Nibiru - Planet X
Scientists Discover Solar System's 'Planet X'
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Scientists discover solar system's 'Planet X'
Thursday, 28 February, 2008
Source: World news Australia

Scientists at a Japanese university believe another planet - up to two-thirds the size of the Earth - is orbiting in the far reaches of our solar system.

Researchers at Kobe University in western Japan say theoretical calculations using computer simulations led them to conclude it was only a matter of time before the mysterious 'Planet X' was found.

"The possibility is high that a yet unknown, planet-class celestial body, measuring 30 percent to 70 percent of the Earth's mass, exists in the outer edges of the solar system," Kobe University said in a statement.

"If research is conducted on a wide scale, the planet is likely to be discovered in less than 10 years."

Pluto disqualified

The research, led by Kobe University professor Tadashi Mukai along with researcher Patryk Lykawka, will be published in the April issue of the US-based Astronomical Journal.

Their study comes two years after school textbooks had to be rewritten when Pluto was booted out of the list of planets.

Pluto was discovered by the American astronomer Clyde Tombaugh in 1930 in the so-called Kuiper belt, a chain of icy debris in the outer reaches of the solar system.

In 2006, nearly a decade after Tombaugh's death, the International Astronomical Union ruled that the celestial body was merely a dwarf planet.

Astronomers concluded that Pluto's oblong orbit overlapped with that of Neptune, excluding it from being a planet.

Elliptical solar orbit

Instead it defined the solar system as consisting solely of the classical set of Mercury, Venus, Earth, Mars, Jupiter, Saturn, Uranus and Neptune.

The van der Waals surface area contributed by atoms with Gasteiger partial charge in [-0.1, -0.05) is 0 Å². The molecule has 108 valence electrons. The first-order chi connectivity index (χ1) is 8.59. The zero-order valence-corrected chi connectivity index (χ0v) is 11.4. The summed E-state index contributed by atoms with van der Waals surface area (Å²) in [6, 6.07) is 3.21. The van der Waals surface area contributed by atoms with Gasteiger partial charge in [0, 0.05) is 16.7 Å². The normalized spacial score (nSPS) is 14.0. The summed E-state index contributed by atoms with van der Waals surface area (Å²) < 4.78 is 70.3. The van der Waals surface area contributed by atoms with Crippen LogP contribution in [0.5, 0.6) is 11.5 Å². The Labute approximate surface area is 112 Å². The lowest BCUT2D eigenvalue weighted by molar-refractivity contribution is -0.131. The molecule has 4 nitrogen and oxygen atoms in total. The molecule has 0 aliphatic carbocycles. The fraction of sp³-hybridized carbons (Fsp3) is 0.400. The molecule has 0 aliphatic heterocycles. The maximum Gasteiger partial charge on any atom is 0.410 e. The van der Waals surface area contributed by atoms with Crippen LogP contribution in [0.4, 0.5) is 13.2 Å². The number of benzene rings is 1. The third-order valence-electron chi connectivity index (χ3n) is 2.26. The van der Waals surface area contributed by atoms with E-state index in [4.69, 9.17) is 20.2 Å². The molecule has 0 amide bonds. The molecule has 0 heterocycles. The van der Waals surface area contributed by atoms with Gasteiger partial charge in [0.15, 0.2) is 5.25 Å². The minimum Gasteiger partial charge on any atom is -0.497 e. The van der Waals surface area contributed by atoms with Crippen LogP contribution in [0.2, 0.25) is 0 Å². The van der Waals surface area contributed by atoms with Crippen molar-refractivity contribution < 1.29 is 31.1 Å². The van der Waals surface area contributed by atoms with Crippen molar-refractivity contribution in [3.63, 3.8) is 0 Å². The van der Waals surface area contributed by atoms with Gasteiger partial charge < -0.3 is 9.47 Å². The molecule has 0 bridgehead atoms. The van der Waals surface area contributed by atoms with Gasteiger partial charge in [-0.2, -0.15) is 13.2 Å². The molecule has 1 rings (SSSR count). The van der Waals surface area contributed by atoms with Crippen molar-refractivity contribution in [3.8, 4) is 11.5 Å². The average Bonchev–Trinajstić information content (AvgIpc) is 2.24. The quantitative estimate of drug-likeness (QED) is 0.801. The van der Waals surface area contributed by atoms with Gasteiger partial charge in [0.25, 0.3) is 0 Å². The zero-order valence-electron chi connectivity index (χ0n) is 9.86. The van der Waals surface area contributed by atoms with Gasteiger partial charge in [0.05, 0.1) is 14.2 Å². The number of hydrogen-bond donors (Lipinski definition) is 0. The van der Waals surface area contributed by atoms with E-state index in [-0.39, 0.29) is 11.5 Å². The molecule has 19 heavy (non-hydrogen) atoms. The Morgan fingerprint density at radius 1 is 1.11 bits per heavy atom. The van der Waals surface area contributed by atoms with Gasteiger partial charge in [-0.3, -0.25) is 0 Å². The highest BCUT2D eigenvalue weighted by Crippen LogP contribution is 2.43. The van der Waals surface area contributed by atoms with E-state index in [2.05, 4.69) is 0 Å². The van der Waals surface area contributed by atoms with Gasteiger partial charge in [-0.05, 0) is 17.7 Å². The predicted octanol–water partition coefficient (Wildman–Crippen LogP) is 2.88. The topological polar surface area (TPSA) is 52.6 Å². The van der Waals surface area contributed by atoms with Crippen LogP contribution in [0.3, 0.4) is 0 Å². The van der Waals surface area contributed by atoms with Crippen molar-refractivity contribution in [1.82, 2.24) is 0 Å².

Planet X -- so called by scientists because it has yet to be found -- would have an elliptical solar orbit like Earth, the Kobe University team said, estimating its radius was 15 to 26 billion kilometres.

The team noted that more than 1,100 celestial bodies have been found in the outer reaches of the solar system since the mid-1990s.

Researchers have set up a theoretical model looking at how the remote area of solar system would have evolved over the past four billion years.

"In coming up with an explanation for the celestial bodies, we thought it would be most natural to assume the existence of a yet unknown planet," the university said in its statement. 

http://news.sbs.com.au/worldnewsaustralia/scientists_discover_solar_system39s_39planet_x39_541620

What is the latest research for the discovery of a planet X? 
The Japanese found something?

Recently in 2008, Japanese Astronomers at Kobe University lead by Dr. Mukai have plotted a planet with a diameter at least the size of earth should exist in our solar system on a highly elliptical orbit.

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From Jason Martell:

I contacted Dr. Mukai to ask about the size of Planet X he was projecting. He was kind enough to share this information below.

SOURCE: Xfacts

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Dear Jason Martell-san,

Thank you for sending me information.

(Answer from Mukai) Its diameter is expected as 10,000-16,000km (roughly the same as the size of earth). Other details for Planet X is shown in the web site at http://www.org.kobe-u.ac.jp/cps/press080228_j.html Unfortunately, most of the news in Japanese, but you can get more from PDF file in item 1).

Best regards. Tadashi Mukai 


Tadashi Mukai
Born: May 1945, Osaka, Japan
http://harbor.scitec.kobe-u.ac.jp/links.htm

This once again raises the Astronomical community eye to the question of a planet x, another planet in our solar system beyond Pluto.

SOURCE: Xfacts

Title:
AN OUTER PLANET BEYOND PLUTO AND ORIGIN OF THE TRANS-NEPTUNIAN BELTARCHITECTURE

Accepted to The Astronomical Journal 11/Dec/2007

http://harbor.scitec.kobe-u.ac.jp/~patryk/Patryk-Planetoid.pdf

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